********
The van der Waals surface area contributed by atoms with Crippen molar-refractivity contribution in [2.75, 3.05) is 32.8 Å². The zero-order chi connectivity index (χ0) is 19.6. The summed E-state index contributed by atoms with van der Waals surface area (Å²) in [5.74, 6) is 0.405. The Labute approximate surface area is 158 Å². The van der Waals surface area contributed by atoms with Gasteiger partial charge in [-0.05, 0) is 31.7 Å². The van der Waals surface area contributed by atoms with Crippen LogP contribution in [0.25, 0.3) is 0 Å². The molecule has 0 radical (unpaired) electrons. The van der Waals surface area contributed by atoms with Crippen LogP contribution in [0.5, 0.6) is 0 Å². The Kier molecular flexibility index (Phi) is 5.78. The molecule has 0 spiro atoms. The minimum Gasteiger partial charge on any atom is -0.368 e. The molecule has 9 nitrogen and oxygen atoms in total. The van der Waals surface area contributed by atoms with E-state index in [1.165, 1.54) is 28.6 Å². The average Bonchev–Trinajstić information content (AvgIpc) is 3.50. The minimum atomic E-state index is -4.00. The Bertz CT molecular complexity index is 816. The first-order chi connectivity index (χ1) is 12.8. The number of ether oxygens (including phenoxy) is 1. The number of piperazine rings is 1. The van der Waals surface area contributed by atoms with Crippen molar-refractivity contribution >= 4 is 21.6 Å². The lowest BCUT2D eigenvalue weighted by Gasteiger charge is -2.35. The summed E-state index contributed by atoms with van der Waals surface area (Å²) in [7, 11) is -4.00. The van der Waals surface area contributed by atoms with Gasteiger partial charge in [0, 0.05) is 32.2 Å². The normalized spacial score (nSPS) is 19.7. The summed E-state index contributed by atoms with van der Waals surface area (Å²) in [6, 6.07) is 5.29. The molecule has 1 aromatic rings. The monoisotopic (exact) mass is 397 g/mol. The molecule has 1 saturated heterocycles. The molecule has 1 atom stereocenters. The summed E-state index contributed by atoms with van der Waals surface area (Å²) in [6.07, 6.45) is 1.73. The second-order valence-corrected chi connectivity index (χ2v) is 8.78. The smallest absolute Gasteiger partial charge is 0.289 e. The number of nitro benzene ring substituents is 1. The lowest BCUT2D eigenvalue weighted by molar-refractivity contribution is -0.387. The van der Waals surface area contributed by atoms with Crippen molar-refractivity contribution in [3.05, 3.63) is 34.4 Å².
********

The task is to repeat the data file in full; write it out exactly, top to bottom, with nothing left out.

The van der Waals surface area contributed by atoms with Crippen molar-refractivity contribution in [2.75, 3.05) is 32.8 Å². The zero-order chi connectivity index (χ0) is 19.6. The summed E-state index contributed by atoms with van der Waals surface area (Å²) in [5.74, 6) is 0.405. The Labute approximate surface area is 158 Å². The van der Waals surface area contributed by atoms with Gasteiger partial charge in [-0.05, 0) is 31.7 Å². The van der Waals surface area contributed by atoms with Crippen LogP contribution in [0.25, 0.3) is 0 Å². The molecule has 0 radical (unpaired) electrons. The van der Waals surface area contributed by atoms with Crippen LogP contribution in [0.5, 0.6) is 0 Å². The Kier molecular flexibility index (Phi) is 5.78. The molecule has 0 spiro atoms. The minimum Gasteiger partial charge on any atom is -0.368 e. The molecule has 9 nitrogen and oxygen atoms in total. The van der Waals surface area contributed by atoms with E-state index in [1.165, 1.54) is 28.6 Å². The average Bonchev–Trinajstić information content (AvgIpc) is 3.50. The minimum atomic E-state index is -4.00. The Bertz CT molecular complexity index is 816. The first-order chi connectivity index (χ1) is 12.8. The number of ether oxygens (including phenoxy) is 1. The number of piperazine rings is 1. The van der Waals surface area contributed by atoms with Crippen molar-refractivity contribution >= 4 is 21.6 Å². The lowest BCUT2D eigenvalue weighted by Gasteiger charge is -2.35. The summed E-state index contributed by atoms with van der Waals surface area (Å²) in [7, 11) is -4.00. The van der Waals surface area contributed by atoms with Gasteiger partial charge in [0, 0.05) is 32.2 Å². The normalized spacial score (nSPS) is 19.7. The summed E-state index contributed by atoms with van der Waals surface area (Å²) in [6, 6.07) is 5.29. The molecule has 1 aromatic rings. The monoisotopic (exact) mass is 397 g/mol. The molecule has 1 saturated heterocycles. The molecule has 1 atom stereocenters. The summed E-state index contributed by atoms with van der Waals surface area (Å²) in [6.07, 6.45) is 1.73. The second-order valence-corrected chi connectivity index (χ2v) is 8.78. The smallest absolute Gasteiger partial charge is 0.289 e. The number of nitro benzene ring substituents is 1. The lowest BCUT2D eigenvalue weighted by molar-refractivity contribution is -0.387. The van der Waals surface area contributed by atoms with Crippen molar-refractivity contribution in [3.05, 3.63) is 34.4 Å².